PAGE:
Funny story to lead off this review. I’d received a SLEEVE of Hex Black golf balls from Callaway for a review. I had to laugh, because they obviously didn’t know about my home course (or the bad state of my game right now for that matter). My home course has as many hazards as a mine field in Baghdad. If the winds are up, it is possible to lose a sleeve on my home course in the first 1-3 holes. I told them that I usually like to play with a ball for many rounds and that a sleeve wouldn’t be enough. Shortly after that, a 2nd sleeve arrived. “Great,” I thought to myself. “Now my review will last maybe five holes.”
A few rounds ago I put a Hex Black into play. I then proceeded to play 18, 18 and 23 holes (59 holes) with ONE Hex Black. I shot the picture above right after 51 holes. With the 2nd sleeve of Hex Blacks in my bag I went out today for another 18 with the 59 hole ball. I played the front nine in 37 with birdies on #7 and #9. I decided that after so many holes I should retire the ball. I pulled out a brand new shiny Hex Black on #10 tee and proceeded to knock the darn thing into the hazard right of the fairway. One shot, one new ball gone. How can I play 68 straight holes without losing one ball, then lose a brand new ball in one swing? There’s a four letter word which perfectly answers that question: GOLF.
Hex Black Technology
The Hex Black is a FIVE layer golf ball (cover, two mantle layers, two cores). My promotional materials told me to look at the included ball, which was cut in half. I would have loved to take a picture of that half-ball to post, but it wasn’t included. After spending about 4 hours and 25 minutes trying to cut one in half with a dull butter knife I gave up. The stock image from Callaway (right) will have to do.
The Hex Black gets the first part of its name from the dimple pattern of the ball. For years now Callaway has been making golf balls with hexagonal shaped dimples. The hex pattern allows 100% of the ball to be covered by the dimples, versus 88% coverage on balls which have round dimples. This helps the ball perform better, fly farther, land softer, drag less.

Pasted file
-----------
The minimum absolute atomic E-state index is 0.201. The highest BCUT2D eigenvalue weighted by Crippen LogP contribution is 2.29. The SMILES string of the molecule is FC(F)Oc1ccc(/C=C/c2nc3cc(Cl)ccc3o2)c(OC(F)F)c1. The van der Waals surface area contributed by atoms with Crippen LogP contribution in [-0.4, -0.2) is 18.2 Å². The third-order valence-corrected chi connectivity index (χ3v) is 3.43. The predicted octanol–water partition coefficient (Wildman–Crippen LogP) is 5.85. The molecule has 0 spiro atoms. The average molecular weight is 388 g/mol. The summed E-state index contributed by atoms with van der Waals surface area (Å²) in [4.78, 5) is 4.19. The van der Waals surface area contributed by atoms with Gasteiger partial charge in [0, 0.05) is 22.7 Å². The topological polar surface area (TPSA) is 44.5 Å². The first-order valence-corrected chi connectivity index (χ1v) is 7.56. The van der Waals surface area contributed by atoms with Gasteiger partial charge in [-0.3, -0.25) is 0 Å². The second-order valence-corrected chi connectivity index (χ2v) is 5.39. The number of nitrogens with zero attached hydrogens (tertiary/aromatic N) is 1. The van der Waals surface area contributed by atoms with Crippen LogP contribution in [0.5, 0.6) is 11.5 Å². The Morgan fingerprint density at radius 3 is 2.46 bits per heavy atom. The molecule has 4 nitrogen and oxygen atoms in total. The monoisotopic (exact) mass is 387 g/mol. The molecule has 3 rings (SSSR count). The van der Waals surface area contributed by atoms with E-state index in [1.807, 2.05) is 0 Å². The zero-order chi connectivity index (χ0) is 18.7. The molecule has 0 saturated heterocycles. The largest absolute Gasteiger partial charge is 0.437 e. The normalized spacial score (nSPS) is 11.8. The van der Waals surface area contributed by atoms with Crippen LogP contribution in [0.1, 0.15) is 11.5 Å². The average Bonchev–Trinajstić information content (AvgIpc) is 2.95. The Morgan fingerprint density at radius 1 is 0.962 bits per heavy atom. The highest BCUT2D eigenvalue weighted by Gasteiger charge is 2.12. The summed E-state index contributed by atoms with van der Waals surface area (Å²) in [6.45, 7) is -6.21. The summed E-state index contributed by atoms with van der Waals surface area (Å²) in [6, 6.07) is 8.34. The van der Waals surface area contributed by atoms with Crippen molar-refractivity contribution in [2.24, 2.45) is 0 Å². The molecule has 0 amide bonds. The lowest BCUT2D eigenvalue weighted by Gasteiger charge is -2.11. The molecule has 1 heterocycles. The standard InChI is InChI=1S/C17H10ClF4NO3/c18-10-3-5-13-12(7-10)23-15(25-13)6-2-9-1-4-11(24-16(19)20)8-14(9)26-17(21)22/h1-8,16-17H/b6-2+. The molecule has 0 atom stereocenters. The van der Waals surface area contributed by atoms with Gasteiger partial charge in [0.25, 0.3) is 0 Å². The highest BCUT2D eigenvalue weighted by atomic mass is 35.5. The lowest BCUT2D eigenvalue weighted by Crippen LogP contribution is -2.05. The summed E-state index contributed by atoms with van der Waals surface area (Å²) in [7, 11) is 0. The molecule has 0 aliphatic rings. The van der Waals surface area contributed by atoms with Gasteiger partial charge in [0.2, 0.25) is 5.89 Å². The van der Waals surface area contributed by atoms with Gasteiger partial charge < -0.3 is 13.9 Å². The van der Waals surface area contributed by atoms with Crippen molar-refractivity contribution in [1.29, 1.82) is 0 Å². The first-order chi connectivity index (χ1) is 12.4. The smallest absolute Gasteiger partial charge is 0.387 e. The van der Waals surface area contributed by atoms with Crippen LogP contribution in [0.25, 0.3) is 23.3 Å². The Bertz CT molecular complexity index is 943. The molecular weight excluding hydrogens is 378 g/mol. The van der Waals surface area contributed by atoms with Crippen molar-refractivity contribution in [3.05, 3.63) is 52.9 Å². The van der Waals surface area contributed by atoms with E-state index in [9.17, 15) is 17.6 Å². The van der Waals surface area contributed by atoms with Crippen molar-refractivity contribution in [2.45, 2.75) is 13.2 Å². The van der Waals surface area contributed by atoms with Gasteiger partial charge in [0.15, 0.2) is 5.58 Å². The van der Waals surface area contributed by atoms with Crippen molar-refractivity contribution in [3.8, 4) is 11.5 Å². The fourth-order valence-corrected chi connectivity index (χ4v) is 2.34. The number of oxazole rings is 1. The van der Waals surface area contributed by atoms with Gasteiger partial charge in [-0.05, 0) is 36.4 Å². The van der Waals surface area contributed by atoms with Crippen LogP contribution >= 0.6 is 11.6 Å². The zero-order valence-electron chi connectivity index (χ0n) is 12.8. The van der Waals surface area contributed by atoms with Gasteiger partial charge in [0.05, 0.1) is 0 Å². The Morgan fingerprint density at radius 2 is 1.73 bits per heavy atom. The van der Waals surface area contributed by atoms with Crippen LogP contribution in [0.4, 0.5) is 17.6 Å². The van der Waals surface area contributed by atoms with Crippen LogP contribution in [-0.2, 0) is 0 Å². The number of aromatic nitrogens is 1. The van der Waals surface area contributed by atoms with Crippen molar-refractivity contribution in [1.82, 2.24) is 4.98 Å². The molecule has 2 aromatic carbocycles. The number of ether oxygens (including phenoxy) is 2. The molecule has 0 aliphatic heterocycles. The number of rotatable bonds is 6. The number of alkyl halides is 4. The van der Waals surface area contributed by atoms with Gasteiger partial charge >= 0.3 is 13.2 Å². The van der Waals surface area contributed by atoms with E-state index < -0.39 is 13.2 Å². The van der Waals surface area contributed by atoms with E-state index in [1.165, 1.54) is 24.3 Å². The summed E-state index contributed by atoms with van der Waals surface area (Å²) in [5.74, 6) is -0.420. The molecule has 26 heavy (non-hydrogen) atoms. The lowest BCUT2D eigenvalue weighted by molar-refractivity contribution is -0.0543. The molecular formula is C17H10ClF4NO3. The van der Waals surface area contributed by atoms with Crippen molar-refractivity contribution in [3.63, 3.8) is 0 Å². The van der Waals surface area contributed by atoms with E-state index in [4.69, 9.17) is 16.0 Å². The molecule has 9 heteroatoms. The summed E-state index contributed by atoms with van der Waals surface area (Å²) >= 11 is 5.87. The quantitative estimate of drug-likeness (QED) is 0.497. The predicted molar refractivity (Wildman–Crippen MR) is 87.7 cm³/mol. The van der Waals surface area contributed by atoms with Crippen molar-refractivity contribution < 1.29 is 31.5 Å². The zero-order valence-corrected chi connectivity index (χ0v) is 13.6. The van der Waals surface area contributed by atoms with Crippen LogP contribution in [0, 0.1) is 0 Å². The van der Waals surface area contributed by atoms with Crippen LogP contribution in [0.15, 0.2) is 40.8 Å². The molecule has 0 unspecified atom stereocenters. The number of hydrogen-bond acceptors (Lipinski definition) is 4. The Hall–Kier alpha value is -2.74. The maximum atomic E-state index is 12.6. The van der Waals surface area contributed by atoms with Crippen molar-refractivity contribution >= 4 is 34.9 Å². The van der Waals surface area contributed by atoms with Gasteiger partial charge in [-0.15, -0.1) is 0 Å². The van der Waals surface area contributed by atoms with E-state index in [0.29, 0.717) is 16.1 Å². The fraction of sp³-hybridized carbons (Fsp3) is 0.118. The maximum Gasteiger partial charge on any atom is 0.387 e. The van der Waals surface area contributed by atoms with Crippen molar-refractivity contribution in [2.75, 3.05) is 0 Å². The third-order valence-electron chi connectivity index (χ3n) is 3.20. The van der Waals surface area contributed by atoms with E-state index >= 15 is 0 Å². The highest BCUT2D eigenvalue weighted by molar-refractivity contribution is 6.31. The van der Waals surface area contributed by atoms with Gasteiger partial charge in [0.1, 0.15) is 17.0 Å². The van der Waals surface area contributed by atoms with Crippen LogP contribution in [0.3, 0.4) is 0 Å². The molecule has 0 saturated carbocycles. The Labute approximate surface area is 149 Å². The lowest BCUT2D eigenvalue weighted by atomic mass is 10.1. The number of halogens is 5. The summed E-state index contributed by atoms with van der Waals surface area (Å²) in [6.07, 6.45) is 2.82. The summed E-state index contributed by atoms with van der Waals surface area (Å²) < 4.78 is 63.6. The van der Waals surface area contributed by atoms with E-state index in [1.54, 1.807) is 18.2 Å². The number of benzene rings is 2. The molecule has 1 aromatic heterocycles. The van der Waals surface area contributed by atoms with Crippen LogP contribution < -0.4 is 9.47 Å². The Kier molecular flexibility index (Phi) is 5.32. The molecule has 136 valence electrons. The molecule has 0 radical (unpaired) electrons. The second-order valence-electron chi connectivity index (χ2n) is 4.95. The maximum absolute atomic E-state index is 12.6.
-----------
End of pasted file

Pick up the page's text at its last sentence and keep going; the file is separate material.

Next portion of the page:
The cover of the ball is urethane, the typical material used in high performance or “tour” level golf balls. Callaway has their own proprietary urethane formulation which they say reduces wear and tear on the ball. After now having played one ball for 76.5 holes, I can verify the durability.
Along with the durability, the proprietary cover material helps give the ball a soft feel in the short game shots.
The Hex Black’s dual mantle system is comprised of different Surlyn ionomer plastics. The outer mantle is firm and the inner mantle soft. The combined mantles give the ball high ball speeds for longer distance.
The last two layers to discuss are the dual core layers. Callaway calls their dual core technology “iCore.” The outer core is a high compression material while the inner core is a very soft material. This combination helps reduce spin off of the driver while at the same time promoting more spin in the short game.
I’ve now played this ball in just about every type of golf condition. I’ve played in low temps, high wind, soaked ground, high heat. The ball performs well in all of those situations. Even in cold temps the ball is long.
The feel of this ball off the driver is very nice. I can feel it compress. I’m able to work the ball both directions, provided my swing isn’t in the middle of a breakdown. I’ve been very impressed with the ability to control the ball in the wind. I love to hit punch shots and the Hex Black is great for those shots. I’ve hit the flagstick with the Hex Black in windy conditions TWICE.
Wedge shots in the 100 yards or less category are great with the Hex Black. I’m able to get those little half lob wedges or punch sand wedges to bite like nobody’s business.
I was wanting more bite around the greens out of the HB, but after changing wedges my tune has changed. My old wedge ran out a bit too much, but after the switch I’m happy with the zip and control I have now. Wishing I would have made the switch earlier in the year.
As I mentioned in my opening, this ball is extremely durable. Keep in mind though that I’m not a super high swing speed player. I don’t shave covers off of golf balls with wedges. I’m now 68 holes into one Hex Black and still going. It is like a game now. How long will the ball last and how many holes can I keep it going?
Pricing And Availability
The Hex Black became available for retail sale on March 2nd of this year (2012). Retail price for a box (dozen) is $45.99.
The Hex Black is a great golf ball. The ball is long, has plenty of short game spin and perhaps best of all is extremely durable. As durable as the ball is, I’d say the cost per ball or cost per shot is much lower than most other tour performance golf balls.
In plain English, I’ll be quite excited if I find a Hex Black in the bushes. It will go straight into my gamer pocket.